• Developing a board candidate pipeline. Your board is your organization’s leadership group. Good governance dictates adherence to term limits and an active disciplined nominations function.

The process of capacity building helps your nonprofit obtain the resources you need to serve your community more effectively. After you’ve transformed large-scale goals into measurable objectives and know that you have the resources and structure to achieve those objectives, prioritize your efforts to begin enacting your strategic plan efficiently.

Prioritize objectives for the effective implementation of your nonprofit strategic plan.

3. Prioritize objectives for your nonprofit strategic plan.

The nonprofit strategic planning process is a collaborative effort involving your board and staff that will require continuous reevaluation throughout the years in which your plan is in effect. Prioritizing the objectives contained within your strategic plan ensures that you work efficiently and make more progress toward achieving your goals.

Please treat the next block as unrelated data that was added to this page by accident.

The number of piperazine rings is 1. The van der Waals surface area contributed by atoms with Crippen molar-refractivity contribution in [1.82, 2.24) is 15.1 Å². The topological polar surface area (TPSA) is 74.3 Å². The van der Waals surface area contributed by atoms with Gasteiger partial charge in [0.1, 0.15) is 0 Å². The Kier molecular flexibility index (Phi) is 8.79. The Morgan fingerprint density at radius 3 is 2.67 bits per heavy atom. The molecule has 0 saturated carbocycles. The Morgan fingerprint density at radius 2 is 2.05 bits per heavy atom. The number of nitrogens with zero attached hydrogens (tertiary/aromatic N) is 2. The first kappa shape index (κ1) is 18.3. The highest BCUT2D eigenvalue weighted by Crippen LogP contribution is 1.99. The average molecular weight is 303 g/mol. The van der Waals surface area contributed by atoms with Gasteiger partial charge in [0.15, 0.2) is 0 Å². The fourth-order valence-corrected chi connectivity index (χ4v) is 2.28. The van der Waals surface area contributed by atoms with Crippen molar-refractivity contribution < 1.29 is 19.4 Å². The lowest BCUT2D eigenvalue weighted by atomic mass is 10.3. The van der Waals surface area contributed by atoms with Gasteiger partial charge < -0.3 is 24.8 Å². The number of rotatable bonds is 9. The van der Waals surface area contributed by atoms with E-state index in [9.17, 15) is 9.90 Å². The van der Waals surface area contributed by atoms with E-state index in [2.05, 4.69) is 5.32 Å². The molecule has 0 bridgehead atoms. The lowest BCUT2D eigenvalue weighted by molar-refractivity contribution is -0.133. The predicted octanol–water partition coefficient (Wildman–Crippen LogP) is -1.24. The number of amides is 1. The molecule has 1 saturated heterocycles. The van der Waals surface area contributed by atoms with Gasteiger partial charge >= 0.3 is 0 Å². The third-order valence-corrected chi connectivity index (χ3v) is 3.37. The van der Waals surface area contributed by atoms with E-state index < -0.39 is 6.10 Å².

When it comes to prioritizing objectives, every organization’s needs are different. However, any nonprofit can benefit from categorizing these objectives to better understand how they fit together within your organization’s operations and your overall strategic plan. To help with organizing and prioritizing your objectives, think of them in categories such as:

  • Leadership objectives. Most of the responsibilities for these objectives will be carried out by your board members. Ensure that individual steps in each process are clearly assigned to different leaders and members and that the board communicates frequently to stay updated on their progress.
  • Operations objectives. Carried out in large part by your staff and your volunteers, operations objectives could include improvements to your organization’s internal processes, for example, or more effective means of carrying out your work in the communities you serve.